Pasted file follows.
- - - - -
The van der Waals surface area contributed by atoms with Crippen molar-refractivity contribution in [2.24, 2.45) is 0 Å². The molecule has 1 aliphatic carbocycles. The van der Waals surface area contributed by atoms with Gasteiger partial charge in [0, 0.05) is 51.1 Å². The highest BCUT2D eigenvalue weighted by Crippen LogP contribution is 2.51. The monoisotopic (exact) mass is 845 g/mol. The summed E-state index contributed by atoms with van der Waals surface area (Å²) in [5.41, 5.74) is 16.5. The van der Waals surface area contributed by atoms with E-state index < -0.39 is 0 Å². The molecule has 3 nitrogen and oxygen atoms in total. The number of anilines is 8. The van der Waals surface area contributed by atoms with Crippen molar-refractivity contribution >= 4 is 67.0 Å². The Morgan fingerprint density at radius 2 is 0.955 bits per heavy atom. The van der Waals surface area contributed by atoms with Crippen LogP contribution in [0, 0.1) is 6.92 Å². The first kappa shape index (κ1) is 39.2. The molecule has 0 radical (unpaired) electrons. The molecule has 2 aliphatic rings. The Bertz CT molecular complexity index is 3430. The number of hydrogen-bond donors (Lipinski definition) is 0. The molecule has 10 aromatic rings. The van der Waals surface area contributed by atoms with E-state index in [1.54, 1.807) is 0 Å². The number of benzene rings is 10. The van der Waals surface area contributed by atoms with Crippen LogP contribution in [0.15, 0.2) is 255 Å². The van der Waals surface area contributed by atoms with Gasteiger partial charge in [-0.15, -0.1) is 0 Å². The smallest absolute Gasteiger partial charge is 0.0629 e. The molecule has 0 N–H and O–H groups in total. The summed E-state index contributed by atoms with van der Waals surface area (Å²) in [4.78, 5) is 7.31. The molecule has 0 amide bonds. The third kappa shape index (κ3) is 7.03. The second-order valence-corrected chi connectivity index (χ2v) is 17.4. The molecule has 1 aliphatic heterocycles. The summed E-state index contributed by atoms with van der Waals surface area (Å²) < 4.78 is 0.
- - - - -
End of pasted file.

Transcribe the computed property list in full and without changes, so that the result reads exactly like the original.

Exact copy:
The van der Waals surface area contributed by atoms with Crippen molar-refractivity contribution in [2.24, 2.45) is 0 Å². The molecule has 1 aliphatic carbocycles. The van der Waals surface area contributed by atoms with Gasteiger partial charge in [0, 0.05) is 51.1 Å². The highest BCUT2D eigenvalue weighted by Crippen LogP contribution is 2.51. The monoisotopic (exact) mass is 845 g/mol. The summed E-state index contributed by atoms with van der Waals surface area (Å²) in [5.41, 5.74) is 16.5. The van der Waals surface area contributed by atoms with E-state index < -0.39 is 0 Å². The molecule has 3 nitrogen and oxygen atoms in total. The number of anilines is 8. The van der Waals surface area contributed by atoms with Crippen molar-refractivity contribution >= 4 is 67.0 Å². The Morgan fingerprint density at radius 2 is 0.955 bits per heavy atom. The van der Waals surface area contributed by atoms with Crippen LogP contribution in [0, 0.1) is 6.92 Å². The first kappa shape index (κ1) is 39.2. The molecule has 0 radical (unpaired) electrons. The molecule has 2 aliphatic rings. The Bertz CT molecular complexity index is 3430. The number of hydrogen-bond donors (Lipinski definition) is 0. The molecule has 10 aromatic rings. The van der Waals surface area contributed by atoms with E-state index in [1.54, 1.807) is 0 Å². The number of benzene rings is 10. The van der Waals surface area contributed by atoms with Crippen LogP contribution in [0.15, 0.2) is 255 Å². The van der Waals surface area contributed by atoms with Gasteiger partial charge in [-0.15, -0.1) is 0 Å². The smallest absolute Gasteiger partial charge is 0.0629 e. The molecule has 0 N–H and O–H groups in total. The summed E-state index contributed by atoms with van der Waals surface area (Å²) in [4.78, 5) is 7.31. The molecule has 0 amide bonds. The third kappa shape index (κ3) is 7.03. The second-order valence-corrected chi connectivity index (χ2v) is 17.4. The molecule has 1 aliphatic heterocycles. The summed E-state index contributed by atoms with van der Waals surface area (Å²) < 4.78 is 0.